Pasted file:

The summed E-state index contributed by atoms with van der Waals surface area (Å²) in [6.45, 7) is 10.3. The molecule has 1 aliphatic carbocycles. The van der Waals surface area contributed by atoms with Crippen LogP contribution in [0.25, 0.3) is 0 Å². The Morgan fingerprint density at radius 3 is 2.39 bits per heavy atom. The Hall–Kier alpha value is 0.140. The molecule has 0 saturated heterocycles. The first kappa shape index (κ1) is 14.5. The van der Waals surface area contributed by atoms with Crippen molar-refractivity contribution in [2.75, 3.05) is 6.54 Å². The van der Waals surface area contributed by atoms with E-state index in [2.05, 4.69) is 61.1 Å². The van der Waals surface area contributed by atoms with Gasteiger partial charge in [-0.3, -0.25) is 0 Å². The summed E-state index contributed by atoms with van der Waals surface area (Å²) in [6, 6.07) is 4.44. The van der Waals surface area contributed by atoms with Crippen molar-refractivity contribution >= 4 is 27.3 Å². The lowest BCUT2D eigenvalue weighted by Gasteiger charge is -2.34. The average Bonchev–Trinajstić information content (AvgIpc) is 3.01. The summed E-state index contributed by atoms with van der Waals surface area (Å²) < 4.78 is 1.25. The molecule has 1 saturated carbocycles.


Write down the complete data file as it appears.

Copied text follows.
The summed E-state index contributed by atoms with van der Waals surface area (Å²) in [6.45, 7) is 10.3. The molecule has 1 aliphatic carbocycles. The van der Waals surface area contributed by atoms with Crippen LogP contribution in [0.25, 0.3) is 0 Å². The Morgan fingerprint density at radius 3 is 2.39 bits per heavy atom. The Hall–Kier alpha value is 0.140. The molecule has 0 saturated heterocycles. The first kappa shape index (κ1) is 14.5. The van der Waals surface area contributed by atoms with Crippen molar-refractivity contribution in [2.75, 3.05) is 6.54 Å². The van der Waals surface area contributed by atoms with E-state index in [2.05, 4.69) is 61.1 Å². The van der Waals surface area contributed by atoms with Gasteiger partial charge in [-0.3, -0.25) is 0 Å². The summed E-state index contributed by atoms with van der Waals surface area (Å²) in [6, 6.07) is 4.44. The van der Waals surface area contributed by atoms with Crippen molar-refractivity contribution >= 4 is 27.3 Å². The lowest BCUT2D eigenvalue weighted by Gasteiger charge is -2.34. The average Bonchev–Trinajstić information content (AvgIpc) is 3.01. The summed E-state index contributed by atoms with van der Waals surface area (Å²) < 4.78 is 1.25. The molecule has 1 saturated carbocycles.